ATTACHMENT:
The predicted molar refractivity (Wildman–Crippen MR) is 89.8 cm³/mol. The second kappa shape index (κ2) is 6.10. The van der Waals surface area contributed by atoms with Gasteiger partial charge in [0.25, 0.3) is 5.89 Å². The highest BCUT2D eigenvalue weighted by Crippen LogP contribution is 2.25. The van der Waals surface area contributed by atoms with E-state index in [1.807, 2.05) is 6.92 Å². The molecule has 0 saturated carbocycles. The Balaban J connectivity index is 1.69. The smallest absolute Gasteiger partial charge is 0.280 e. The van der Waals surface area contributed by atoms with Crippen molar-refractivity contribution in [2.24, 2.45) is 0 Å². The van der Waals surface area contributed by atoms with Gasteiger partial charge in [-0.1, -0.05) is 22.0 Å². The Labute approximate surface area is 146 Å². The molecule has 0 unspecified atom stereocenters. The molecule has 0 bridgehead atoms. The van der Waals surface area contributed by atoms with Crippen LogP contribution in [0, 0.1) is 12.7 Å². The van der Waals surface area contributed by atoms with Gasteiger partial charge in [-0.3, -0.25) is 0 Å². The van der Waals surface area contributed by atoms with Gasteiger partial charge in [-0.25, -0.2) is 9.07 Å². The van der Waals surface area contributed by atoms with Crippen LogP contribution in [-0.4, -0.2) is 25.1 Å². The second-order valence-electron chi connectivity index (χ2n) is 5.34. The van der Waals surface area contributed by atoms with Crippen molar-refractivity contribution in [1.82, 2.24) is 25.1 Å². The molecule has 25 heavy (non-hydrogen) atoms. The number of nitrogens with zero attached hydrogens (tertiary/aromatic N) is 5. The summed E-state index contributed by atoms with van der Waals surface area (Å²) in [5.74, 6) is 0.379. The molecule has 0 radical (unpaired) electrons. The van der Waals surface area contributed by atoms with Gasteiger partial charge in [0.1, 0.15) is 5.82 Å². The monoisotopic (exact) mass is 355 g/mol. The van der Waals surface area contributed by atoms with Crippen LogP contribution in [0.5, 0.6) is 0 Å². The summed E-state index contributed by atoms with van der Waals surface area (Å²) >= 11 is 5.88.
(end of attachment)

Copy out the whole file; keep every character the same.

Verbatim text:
The predicted molar refractivity (Wildman–Crippen MR) is 89.8 cm³/mol. The second kappa shape index (κ2) is 6.10. The van der Waals surface area contributed by atoms with Gasteiger partial charge in [0.25, 0.3) is 5.89 Å². The highest BCUT2D eigenvalue weighted by Crippen LogP contribution is 2.25. The van der Waals surface area contributed by atoms with E-state index in [1.807, 2.05) is 6.92 Å². The molecule has 0 saturated carbocycles. The Balaban J connectivity index is 1.69. The smallest absolute Gasteiger partial charge is 0.280 e. The van der Waals surface area contributed by atoms with Crippen molar-refractivity contribution in [2.24, 2.45) is 0 Å². The van der Waals surface area contributed by atoms with Gasteiger partial charge in [-0.1, -0.05) is 22.0 Å². The Labute approximate surface area is 146 Å². The molecule has 0 unspecified atom stereocenters. The molecule has 0 bridgehead atoms. The van der Waals surface area contributed by atoms with Crippen LogP contribution in [0, 0.1) is 12.7 Å². The van der Waals surface area contributed by atoms with Gasteiger partial charge in [-0.3, -0.25) is 0 Å². The van der Waals surface area contributed by atoms with Gasteiger partial charge in [-0.25, -0.2) is 9.07 Å². The van der Waals surface area contributed by atoms with Crippen LogP contribution in [-0.4, -0.2) is 25.1 Å². The second-order valence-electron chi connectivity index (χ2n) is 5.34. The van der Waals surface area contributed by atoms with Crippen molar-refractivity contribution in [1.82, 2.24) is 25.1 Å². The molecule has 25 heavy (non-hydrogen) atoms. The number of nitrogens with zero attached hydrogens (tertiary/aromatic N) is 5. The summed E-state index contributed by atoms with van der Waals surface area (Å²) in [5.74, 6) is 0.379. The molecule has 0 radical (unpaired) electrons. The van der Waals surface area contributed by atoms with Gasteiger partial charge in [0.1, 0.15) is 5.82 Å². The monoisotopic (exact) mass is 355 g/mol. The van der Waals surface area contributed by atoms with Crippen LogP contribution in [0.5, 0.6) is 0 Å². The summed E-state index contributed by atoms with van der Waals surface area (Å²) >= 11 is 5.88.